But even if reporters could be swayed by creative and sophisticated analysis, they're unlikely to find any in Spin Alley, where surrogates stray from the campaign's numbing talking points only upon pain of death. As for the professional talking heads, they hit the air at almost the same second the spin begins and so don't have time to seek out the insightful nuggets provided by the likes of Alphonso Jackson (a Bush chum) before going live themselves. Even more important, the new technology of flash polling means they don't need partisan spinners to tell them who won--the public will. Who cares that Bill Daley's declaring a Gore victory when you can find out that 58 percent of non-college-educated, married, suburban, Midwestern swing voters thought Bush should have worn a periwinkle tie?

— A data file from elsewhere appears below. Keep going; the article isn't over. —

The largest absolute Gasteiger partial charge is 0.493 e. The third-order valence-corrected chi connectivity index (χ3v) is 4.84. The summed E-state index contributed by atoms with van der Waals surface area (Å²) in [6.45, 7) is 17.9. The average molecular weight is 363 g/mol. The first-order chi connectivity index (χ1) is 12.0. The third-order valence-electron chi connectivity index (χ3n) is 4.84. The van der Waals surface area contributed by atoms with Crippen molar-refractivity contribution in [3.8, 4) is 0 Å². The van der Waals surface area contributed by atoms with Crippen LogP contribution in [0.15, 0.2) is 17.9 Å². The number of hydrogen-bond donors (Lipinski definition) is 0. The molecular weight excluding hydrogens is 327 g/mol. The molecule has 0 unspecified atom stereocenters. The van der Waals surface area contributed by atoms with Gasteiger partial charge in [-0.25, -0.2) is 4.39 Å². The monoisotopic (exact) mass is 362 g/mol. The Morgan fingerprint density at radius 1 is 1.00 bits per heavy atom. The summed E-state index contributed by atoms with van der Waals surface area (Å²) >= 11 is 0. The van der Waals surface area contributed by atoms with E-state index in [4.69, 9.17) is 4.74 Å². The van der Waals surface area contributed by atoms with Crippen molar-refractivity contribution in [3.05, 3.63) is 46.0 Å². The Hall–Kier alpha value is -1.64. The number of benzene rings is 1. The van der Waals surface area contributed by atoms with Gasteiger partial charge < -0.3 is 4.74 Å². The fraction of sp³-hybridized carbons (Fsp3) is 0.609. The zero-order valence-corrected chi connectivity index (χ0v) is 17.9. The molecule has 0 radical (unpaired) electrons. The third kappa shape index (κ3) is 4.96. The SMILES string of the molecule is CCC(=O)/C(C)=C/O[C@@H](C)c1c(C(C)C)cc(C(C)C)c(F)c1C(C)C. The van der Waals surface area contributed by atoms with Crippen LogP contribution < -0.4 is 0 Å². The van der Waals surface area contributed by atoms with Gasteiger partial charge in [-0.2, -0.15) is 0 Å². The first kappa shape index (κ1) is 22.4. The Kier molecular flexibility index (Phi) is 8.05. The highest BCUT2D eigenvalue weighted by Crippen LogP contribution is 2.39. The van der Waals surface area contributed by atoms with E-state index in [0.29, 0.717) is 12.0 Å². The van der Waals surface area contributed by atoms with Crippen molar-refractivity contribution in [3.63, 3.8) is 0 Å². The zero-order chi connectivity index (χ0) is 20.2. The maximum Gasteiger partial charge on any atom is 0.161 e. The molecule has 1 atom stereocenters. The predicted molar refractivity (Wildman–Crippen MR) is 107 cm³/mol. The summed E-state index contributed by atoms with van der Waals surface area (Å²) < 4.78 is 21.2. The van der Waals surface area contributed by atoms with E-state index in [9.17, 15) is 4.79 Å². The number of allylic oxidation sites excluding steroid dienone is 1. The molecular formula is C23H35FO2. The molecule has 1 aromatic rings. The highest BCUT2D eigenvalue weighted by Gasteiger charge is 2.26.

This isn't to say that tonight's post-debate spin circus won't serve a variety of nonstrategic aims. For starters, it's a necessary evil to keep the networks happy. After even the most minor political event, someone "in the know" must be served up for the cameras. But the networks' need for faces to put on the air is only half the equation; the other half is the surrogates' need for air to put their faces on. After all, how often does Ohio Representative Stephanie Tubbs Jones (a Gore surrogate) find herself surrounded by literally hundreds of national reporters on deadline? The opportunity for momentary media stardom has led to an absurdly bloated cadre of designated spinners. Team Gore alone boasts 35 official surrogates-- everyone from Ted Kennedy to Al Franken--all mouthing the same half-dozen hypercautious talking points green-lighted by the campaigns. And then there are the 700 strung-out campaign aides distributing those talking points-- often packaged in sleek binders with pithy titles like "The Bush-Cheney Debate Survival Kit."